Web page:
The court also described the elements of the “personal security” exception to disclosure and why it does not apply here.  The personal security exemption from disclosure under the RTKL requires an agency to demonstrate: “(1) a reasonable likelihood of (2) substantial and demonstrable risk to a person’s security.”  See page 10 (citing 65 P.S. § 67.708(b)(1)(ii) and Governor’s Office of Admin. v. Purcell, 35 A.3d 811, 820 (Pa. Cmwlth. 2011).


The court concluded by reasoning that a mere affidavit stating that a disclosure “may” expose a person, such as the member of a review panel, to a “plethora” of issues is conjecture and “simply too speculative to justify the exemption under the personal security provision of the RTKL.”

Moreover, the court added that the standard to establish an exemption under that provision is that disclosure is “reasonably likely” to result in a substantial and demonstrable risk of physical harm to the personal security of the individual.  See page 12.  That such harm “may” result does not suffice.

It remains useful to compare how the PA RTK Law compares to similar laws in other jurisdictions.  Freedom of Information Act (FOIA) statutes in the State of Delaware, and also the federal counterpart statute do not generally allow access to criminal investigations.  FOIA is the name given to many RTK laws in other states.

Brief Overview

The premise of both the federal and Delaware state FOIA laws is that public business should be conducted in an open and public manner, and thus members of the public are generally entitled to records from public entities. However, that entitlement is not absolute. Both federal and state laws have enumerated exemptions to what constitutes a public record. Neither statute, however, provides anything akin to the PA Office of Open Records.

  •  Under Delaware FOIA laws, criminal files and records pertaining to potential litigation and are not subject to disclosure.

21 Del. C. § 10002(l)[1] of the Delaware FOIA law lists several types of records that are not deemed, for purposes of this statute, “public records,” including:

(4) Criminal files and criminal records, the disclosure of which would constitute an invasion of personal privacy. Any person may, upon proof of identity, obtain a copy of the person’s criminal record. All other criminal records and files are closed to public scrutiny. Agencies holding such criminal records may delete any information, before release, which would disclose the names of witnesses, intelligence personnel and aids or any other information of a privileged and confidential nature.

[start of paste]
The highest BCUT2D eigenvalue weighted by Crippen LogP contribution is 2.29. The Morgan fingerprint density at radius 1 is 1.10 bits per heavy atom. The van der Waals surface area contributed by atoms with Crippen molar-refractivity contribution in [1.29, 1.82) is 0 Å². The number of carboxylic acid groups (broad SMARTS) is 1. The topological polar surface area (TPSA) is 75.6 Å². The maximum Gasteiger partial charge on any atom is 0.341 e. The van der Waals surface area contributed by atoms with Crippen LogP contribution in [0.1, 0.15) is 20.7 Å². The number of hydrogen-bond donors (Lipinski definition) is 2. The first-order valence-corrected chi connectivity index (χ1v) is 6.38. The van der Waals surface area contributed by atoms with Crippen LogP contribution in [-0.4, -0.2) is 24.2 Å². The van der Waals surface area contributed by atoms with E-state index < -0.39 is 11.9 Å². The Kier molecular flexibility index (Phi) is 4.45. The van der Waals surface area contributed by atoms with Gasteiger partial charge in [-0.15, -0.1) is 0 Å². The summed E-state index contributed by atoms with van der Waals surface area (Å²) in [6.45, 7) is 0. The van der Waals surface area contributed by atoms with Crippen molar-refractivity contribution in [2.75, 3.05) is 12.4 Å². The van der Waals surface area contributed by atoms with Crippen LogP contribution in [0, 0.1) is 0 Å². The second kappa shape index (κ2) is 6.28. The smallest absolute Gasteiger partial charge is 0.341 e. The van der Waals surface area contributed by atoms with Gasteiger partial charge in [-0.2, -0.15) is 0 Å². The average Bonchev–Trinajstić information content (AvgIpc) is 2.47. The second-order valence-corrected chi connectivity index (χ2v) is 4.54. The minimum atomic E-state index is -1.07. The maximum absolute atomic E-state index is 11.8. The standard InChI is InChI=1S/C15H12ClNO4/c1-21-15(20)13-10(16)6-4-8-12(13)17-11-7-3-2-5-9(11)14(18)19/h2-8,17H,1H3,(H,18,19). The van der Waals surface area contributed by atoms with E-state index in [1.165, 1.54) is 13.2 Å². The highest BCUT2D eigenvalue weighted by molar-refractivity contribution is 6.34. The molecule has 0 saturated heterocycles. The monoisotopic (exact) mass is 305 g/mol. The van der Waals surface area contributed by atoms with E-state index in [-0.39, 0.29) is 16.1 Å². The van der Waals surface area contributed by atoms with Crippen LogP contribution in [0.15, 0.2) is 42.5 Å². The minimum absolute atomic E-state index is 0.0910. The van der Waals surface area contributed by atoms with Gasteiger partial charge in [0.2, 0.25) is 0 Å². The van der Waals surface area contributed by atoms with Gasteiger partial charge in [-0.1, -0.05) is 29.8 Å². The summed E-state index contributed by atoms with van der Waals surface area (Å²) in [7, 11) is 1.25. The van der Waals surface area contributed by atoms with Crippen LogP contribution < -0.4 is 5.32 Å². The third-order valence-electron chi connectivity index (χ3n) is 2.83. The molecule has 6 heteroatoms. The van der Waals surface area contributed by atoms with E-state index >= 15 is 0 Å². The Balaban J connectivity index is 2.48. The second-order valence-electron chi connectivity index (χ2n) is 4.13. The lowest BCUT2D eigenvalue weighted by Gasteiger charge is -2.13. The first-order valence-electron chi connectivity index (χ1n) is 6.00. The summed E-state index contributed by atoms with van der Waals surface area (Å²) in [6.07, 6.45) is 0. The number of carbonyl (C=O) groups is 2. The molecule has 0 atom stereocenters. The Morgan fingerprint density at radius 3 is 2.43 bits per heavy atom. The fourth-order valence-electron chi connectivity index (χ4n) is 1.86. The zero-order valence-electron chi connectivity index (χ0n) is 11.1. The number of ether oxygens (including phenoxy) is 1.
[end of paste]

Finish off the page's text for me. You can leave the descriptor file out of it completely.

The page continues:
(9) Any records pertaining to pending or potential litigation which are not records of any court.

21 Del. C. § 10002(l) (emphasis added). In summary, FOIA prevents the disclosure of criminal files and criminal records, and any records pertaining to pending or potential litigation.

  • Criminal Files & Criminal Records

The privacy concerns of witnesses, informants, and defendants themselves prevent the disclosure of criminal records and criminal files through FOIA. Del. Op. Atty. Gen. 10-IB13 (Del.A.G.), 2010 WL 4154565.

[T]he criminal records exemption of section 10002 makes a distinction between “criminal files” and “criminal records.” While any person may obtain a copy of his/her criminal record, subject only to an agency’s authority to withhold certain information contained in the criminal record, “criminal files” are closed; there is no exception in the statute. . . . But other policy concerns expressed by the statute remain. Witnesses frequently speak to authorities on condition of anonymity, or at least with an expectation that their information will be held in confidence with law enforcement. That expectation does not suddenly expire with the completion of the criminal case. In addition, criminal suspects are often arrested by law enforcement when they are not performing at their best. The embarrassment of their behavior often causes them to plead guilty rather than expose their misbehavior to public scrutiny. Thus, the privacy concerns of witnesses, informants and defendants themselves are each implicated by a reading of the statute that would except closed criminal files from the FOIA exemption for criminal files.


An arrest record is categorized as a criminal record and is exempt from disclosure. Although records relating to the recovery of a handgun, for example, is not clearly identifiable as a criminal record, it may be considered part of criminal file and at the very least, records such as witness statements would be exempted from disclosure for policy concerns. Even if all of the records relating to the recovery of a handgun are not deemed part of a criminal file, as explained below, the records fall within another exemption of the statute.